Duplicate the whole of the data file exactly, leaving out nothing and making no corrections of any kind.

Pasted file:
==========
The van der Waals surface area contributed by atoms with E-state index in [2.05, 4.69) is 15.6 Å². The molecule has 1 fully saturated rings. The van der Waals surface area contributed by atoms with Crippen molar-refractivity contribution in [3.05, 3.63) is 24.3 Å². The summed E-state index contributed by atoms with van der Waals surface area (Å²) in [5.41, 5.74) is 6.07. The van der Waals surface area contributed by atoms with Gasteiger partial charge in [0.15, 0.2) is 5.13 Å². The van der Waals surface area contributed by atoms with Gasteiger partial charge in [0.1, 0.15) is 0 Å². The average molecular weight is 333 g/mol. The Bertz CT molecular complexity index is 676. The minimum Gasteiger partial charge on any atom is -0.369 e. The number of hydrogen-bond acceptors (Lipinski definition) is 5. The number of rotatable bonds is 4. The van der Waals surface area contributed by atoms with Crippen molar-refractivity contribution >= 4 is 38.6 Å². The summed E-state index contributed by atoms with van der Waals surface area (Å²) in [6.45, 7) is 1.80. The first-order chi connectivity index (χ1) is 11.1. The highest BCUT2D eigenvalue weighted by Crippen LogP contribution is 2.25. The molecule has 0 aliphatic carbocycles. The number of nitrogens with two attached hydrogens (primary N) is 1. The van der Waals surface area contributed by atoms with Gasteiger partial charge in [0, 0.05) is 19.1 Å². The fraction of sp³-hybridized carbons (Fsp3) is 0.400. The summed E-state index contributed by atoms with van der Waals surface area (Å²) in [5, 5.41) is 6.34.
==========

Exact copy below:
The van der Waals surface area contributed by atoms with E-state index in [2.05, 4.69) is 15.6 Å². The molecule has 1 fully saturated rings. The van der Waals surface area contributed by atoms with Crippen molar-refractivity contribution in [3.05, 3.63) is 24.3 Å². The summed E-state index contributed by atoms with van der Waals surface area (Å²) in [5.41, 5.74) is 6.07. The van der Waals surface area contributed by atoms with Gasteiger partial charge in [0.15, 0.2) is 5.13 Å². The van der Waals surface area contributed by atoms with Gasteiger partial charge in [0.1, 0.15) is 0 Å². The average molecular weight is 333 g/mol. The Bertz CT molecular complexity index is 676. The minimum Gasteiger partial charge on any atom is -0.369 e. The number of hydrogen-bond acceptors (Lipinski definition) is 5. The number of rotatable bonds is 4. The van der Waals surface area contributed by atoms with Crippen molar-refractivity contribution >= 4 is 38.6 Å². The summed E-state index contributed by atoms with van der Waals surface area (Å²) in [6.45, 7) is 1.80. The first-order chi connectivity index (χ1) is 11.1. The highest BCUT2D eigenvalue weighted by Crippen LogP contribution is 2.25. The molecule has 0 aliphatic carbocycles. The number of nitrogens with two attached hydrogens (primary N) is 1. The van der Waals surface area contributed by atoms with Gasteiger partial charge in [0, 0.05) is 19.1 Å². The fraction of sp³-hybridized carbons (Fsp3) is 0.400. The summed E-state index contributed by atoms with van der Waals surface area (Å²) in [5, 5.41) is 6.34.